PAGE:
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Asian markets struggled Thursday to recover from the previous day’s battering, while oil extended losses, after Federal Reserve boss Jerome Powell admitted the economy could tip into recession as the bank hikes interest rates to fight runaway inflation.

Soaring prices and central banks’ battle to rein them in have sent a chill through global trading floors this year, while investors are also having to deal with the uncertainty wrought by the Ukraine war and patchy pandemic recovery.

Commentators have warned for some time that the world economy could be heading for another contraction owing to the sharp increase in borrowing costs and rampant inflation, which is at decades highs in several countries.

And on Wednesday the head of the most powerful central bank in the world told lawmakers that it was “certainly a possibility”.

While saying the economy was strong enough for rates to rise, he added that “frankly, the events of the last few months around the world have made it more difficult for us to achieve what we want, which is two percent inflation and still a strong labour market.”

He also warned: “Inflation has obviously surprised to the upside over the past year, and further surprises could be in store”.

The Fed this month hiked rates by 75 basis points and is expected to do the same in July, with some observers predicting two more such moves after that.

After a day of swings, Wall Street ended in negative territory, though off big early lows.

Asia fluctuated after a big sell-off Wednesday, with optimism at a premium among investors and analysts saying it is unlikely to improve anytime soon.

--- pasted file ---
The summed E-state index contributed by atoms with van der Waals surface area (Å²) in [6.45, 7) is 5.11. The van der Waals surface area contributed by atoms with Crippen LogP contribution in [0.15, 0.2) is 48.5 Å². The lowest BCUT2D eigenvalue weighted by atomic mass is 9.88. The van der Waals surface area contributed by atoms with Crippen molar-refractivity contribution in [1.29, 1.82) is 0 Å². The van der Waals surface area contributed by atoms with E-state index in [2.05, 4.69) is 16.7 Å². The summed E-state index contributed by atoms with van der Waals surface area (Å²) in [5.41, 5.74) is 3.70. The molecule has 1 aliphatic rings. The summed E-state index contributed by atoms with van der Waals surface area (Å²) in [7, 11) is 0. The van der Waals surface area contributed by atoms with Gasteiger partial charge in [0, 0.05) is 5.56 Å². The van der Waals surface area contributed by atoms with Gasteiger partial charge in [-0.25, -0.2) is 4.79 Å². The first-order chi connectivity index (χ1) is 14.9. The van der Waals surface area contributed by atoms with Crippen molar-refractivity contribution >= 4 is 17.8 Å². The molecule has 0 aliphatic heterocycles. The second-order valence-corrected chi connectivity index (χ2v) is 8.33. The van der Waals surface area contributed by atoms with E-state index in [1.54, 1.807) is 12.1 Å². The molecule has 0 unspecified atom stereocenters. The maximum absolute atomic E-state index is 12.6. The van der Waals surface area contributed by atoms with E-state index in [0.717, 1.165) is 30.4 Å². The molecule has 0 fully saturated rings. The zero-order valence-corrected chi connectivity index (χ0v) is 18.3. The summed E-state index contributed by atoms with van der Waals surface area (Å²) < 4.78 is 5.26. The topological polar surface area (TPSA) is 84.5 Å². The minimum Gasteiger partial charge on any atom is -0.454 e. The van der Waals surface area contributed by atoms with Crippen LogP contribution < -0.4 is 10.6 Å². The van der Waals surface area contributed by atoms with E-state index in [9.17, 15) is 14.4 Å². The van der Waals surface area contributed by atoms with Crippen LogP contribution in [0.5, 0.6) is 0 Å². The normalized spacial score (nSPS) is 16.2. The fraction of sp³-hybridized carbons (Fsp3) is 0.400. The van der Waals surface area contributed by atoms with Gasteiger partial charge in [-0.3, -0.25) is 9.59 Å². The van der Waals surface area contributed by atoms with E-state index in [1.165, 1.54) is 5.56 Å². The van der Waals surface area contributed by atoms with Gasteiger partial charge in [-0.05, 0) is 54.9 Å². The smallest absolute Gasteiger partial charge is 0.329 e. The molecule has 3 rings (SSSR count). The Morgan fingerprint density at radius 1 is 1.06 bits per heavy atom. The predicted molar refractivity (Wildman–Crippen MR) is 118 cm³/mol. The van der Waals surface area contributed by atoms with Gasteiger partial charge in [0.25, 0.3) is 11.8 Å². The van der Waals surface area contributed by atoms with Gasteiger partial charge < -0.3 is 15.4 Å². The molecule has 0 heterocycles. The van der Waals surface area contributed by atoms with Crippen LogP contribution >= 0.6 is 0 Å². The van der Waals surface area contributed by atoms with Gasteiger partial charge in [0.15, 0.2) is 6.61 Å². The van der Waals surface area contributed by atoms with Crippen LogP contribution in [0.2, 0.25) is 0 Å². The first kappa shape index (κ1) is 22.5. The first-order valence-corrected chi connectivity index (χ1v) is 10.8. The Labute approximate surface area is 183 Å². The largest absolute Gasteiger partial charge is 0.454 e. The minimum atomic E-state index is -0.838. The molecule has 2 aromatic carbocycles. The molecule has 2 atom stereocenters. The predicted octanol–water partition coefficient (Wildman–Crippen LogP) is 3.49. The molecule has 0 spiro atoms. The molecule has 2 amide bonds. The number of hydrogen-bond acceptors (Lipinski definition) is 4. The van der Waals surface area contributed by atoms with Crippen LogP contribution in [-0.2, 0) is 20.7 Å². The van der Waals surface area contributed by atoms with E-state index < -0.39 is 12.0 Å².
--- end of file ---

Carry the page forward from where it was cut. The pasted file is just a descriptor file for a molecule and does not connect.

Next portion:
Hong Kong, Sydney, Singapore and Wellington were slightly higher but Tokyo, Shanghai, Seoul, Taipei, Manila and Jakarta fell.

“Having listened to Powell’s lengthy Senate testimony… it is clear that inflation is the domestic issue at the top of the political agenda,” said SPI Asset Management’s Stephen Innes. 

“Powell consistently bobbed and weaved his way through commenting on anything of fiscal nature but was focused on deploying the tools within the Fed’s power to address their dual mandate” of reining in inflation and keeping unemployment in check. 

“So we should still position for more rate hike fallout to occur.”

Powell’s comments came as other top economists added to the recession talk, with former New York Fed President Bill Dudley saying it was “inevitable within the next 12 to 18 months”.

And Deutsche Bank CEO Christian Sewing said there was a 50 percent chance of a contraction next year.

Elon Musk, JP Morgan boss Jamie Dimon and Nouriel Roubini are among several others to have made similar forecasts.

“We are still in an era where uncertainty is elevated and is expected to remain so for quite a while,” said JoAnne Feeney, of Advisors Capital Management, on Bloomberg Television.

“It’s risky right now in terms of the forward outlook for the global economy. Recession risk has clearly risen.”

The prospect of a retreat in the global economy continued to drag oil prices down as traders fret over demand, with both main contracts down more than three percent, having tumbled on Wednesday.

Brent and WTI have dropped around 15 percent over the past week, even with sanctions on Russian crude exports and China’s gradual reopening from lockdowns.

Adding to the selling was data Wednesday indicating a jump in US stockpiles.

“A slowdown in global growth is a risk to oil demand, which could help ease some of the tightness in the market,” Warren Patterson, at ING Groep, said. 

“Already, we have seen demand estimates revised lower.”

– Key figures at around 0230 GMT –